At Google I/O 2013 on Wednesday, Google announced its Cloud Messaging (GCM) service is now part of Google Play Services, and has gained three new features as part of a major upgrade: persistent connections, upstream messaging, and notification synchronization. The new GCM features will be rolling out progressively; developers can sign up today and also attend an I/O session specifically for the new features.

Persistent connections means developers can serve a large number of messages to many devices very quickly. Upstream messaging means developers can now send data in the other direction: from their apps to their servers. Last but not least, Google has launched a new GCM API synchronizes notifications for developers.

Google also revealed it is now delivering 200,000 GCM push messages every second, or 17 billion messages per day. Furthermore, the average latency is now 60ms, which is about 30 percent faster than when it launched a year ago.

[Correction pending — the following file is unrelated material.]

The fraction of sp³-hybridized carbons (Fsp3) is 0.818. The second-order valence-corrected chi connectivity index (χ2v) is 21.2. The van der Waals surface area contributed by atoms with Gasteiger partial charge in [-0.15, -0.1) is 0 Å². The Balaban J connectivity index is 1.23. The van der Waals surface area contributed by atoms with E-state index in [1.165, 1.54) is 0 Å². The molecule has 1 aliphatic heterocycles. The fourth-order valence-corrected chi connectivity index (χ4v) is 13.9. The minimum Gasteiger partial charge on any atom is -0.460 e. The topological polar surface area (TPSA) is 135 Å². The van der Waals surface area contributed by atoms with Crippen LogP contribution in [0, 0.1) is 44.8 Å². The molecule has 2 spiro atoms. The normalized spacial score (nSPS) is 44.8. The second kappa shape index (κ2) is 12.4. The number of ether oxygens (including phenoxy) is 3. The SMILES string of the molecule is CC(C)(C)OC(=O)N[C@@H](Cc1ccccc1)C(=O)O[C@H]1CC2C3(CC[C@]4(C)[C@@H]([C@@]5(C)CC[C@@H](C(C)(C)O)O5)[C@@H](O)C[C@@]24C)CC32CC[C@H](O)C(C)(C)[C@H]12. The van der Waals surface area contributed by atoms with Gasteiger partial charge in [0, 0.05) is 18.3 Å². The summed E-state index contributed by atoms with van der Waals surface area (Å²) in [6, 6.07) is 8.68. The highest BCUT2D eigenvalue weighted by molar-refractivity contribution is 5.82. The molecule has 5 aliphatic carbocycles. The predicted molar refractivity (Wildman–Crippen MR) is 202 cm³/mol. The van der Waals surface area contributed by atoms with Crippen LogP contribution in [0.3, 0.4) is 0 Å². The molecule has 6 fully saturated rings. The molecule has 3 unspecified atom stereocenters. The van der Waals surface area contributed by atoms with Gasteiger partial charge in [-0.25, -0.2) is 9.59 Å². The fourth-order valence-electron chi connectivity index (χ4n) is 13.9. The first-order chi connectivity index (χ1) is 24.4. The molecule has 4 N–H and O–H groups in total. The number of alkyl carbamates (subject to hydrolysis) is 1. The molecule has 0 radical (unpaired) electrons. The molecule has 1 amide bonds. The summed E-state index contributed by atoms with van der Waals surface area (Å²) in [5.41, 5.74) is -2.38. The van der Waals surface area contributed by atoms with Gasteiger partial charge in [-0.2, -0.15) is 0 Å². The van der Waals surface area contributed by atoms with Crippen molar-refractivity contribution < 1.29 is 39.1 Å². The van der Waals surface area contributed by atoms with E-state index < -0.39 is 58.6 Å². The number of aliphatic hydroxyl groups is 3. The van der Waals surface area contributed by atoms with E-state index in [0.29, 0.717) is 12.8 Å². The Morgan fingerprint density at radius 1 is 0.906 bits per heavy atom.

For those who don’t know, GCM first arrived for Android last year at Google I/O. The service lets developers send data from their server to their users’ Android-powered device:

The GCM service handles all aspects of queuing of messages and delivery to the target Android application running on the target device. GCM is completely free no matter how big your messaging needs are, and there are no quotas.

Last week, Google decided to bring GCM to Chrome. The company didn’t mention this today, at least not yet.

Moving forward, it appears GCM will be pushed for both Android and Chrome. These new features announced today will presumably be available for both platforms – if not today, sometime in the near future. We’ll keep you posted as we learn more.

See also – Google announces Android Studio: An IDE built just for Android developers and Google announces 900 million Android activations, 48 billion apps downloaded

Top Image Credit: Wong Mei Teng